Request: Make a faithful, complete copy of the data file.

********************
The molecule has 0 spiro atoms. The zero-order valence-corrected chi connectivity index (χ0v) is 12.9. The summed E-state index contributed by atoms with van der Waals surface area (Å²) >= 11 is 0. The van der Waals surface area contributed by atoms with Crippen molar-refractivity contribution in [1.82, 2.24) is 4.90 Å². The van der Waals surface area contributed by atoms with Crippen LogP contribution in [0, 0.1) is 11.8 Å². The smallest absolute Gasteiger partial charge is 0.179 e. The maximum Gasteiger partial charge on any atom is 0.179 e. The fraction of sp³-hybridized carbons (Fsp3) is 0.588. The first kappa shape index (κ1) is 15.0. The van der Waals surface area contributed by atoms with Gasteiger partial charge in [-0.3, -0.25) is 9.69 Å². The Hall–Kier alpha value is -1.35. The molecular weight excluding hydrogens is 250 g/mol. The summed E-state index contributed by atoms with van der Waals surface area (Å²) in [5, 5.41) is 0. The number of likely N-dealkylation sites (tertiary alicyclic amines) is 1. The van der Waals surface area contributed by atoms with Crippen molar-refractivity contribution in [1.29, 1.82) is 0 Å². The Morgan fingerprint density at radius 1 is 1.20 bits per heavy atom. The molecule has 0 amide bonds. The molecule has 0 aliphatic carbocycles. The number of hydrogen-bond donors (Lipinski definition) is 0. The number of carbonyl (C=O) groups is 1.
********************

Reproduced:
The molecule has 0 spiro atoms. The zero-order valence-corrected chi connectivity index (χ0v) is 12.9. The summed E-state index contributed by atoms with van der Waals surface area (Å²) >= 11 is 0. The van der Waals surface area contributed by atoms with Crippen molar-refractivity contribution in [1.82, 2.24) is 4.90 Å². The van der Waals surface area contributed by atoms with Crippen LogP contribution in [0, 0.1) is 11.8 Å². The smallest absolute Gasteiger partial charge is 0.179 e. The maximum Gasteiger partial charge on any atom is 0.179 e. The fraction of sp³-hybridized carbons (Fsp3) is 0.588. The first kappa shape index (κ1) is 15.0. The van der Waals surface area contributed by atoms with Gasteiger partial charge in [-0.3, -0.25) is 9.69 Å². The Hall–Kier alpha value is -1.35. The molecular weight excluding hydrogens is 250 g/mol. The summed E-state index contributed by atoms with van der Waals surface area (Å²) in [5, 5.41) is 0. The number of likely N-dealkylation sites (tertiary alicyclic amines) is 1. The van der Waals surface area contributed by atoms with Crippen molar-refractivity contribution in [1.29, 1.82) is 0 Å². The Morgan fingerprint density at radius 1 is 1.20 bits per heavy atom. The molecule has 0 amide bonds. The molecule has 0 aliphatic carbocycles. The number of hydrogen-bond donors (Lipinski definition) is 0. The number of carbonyl (C=O) groups is 1.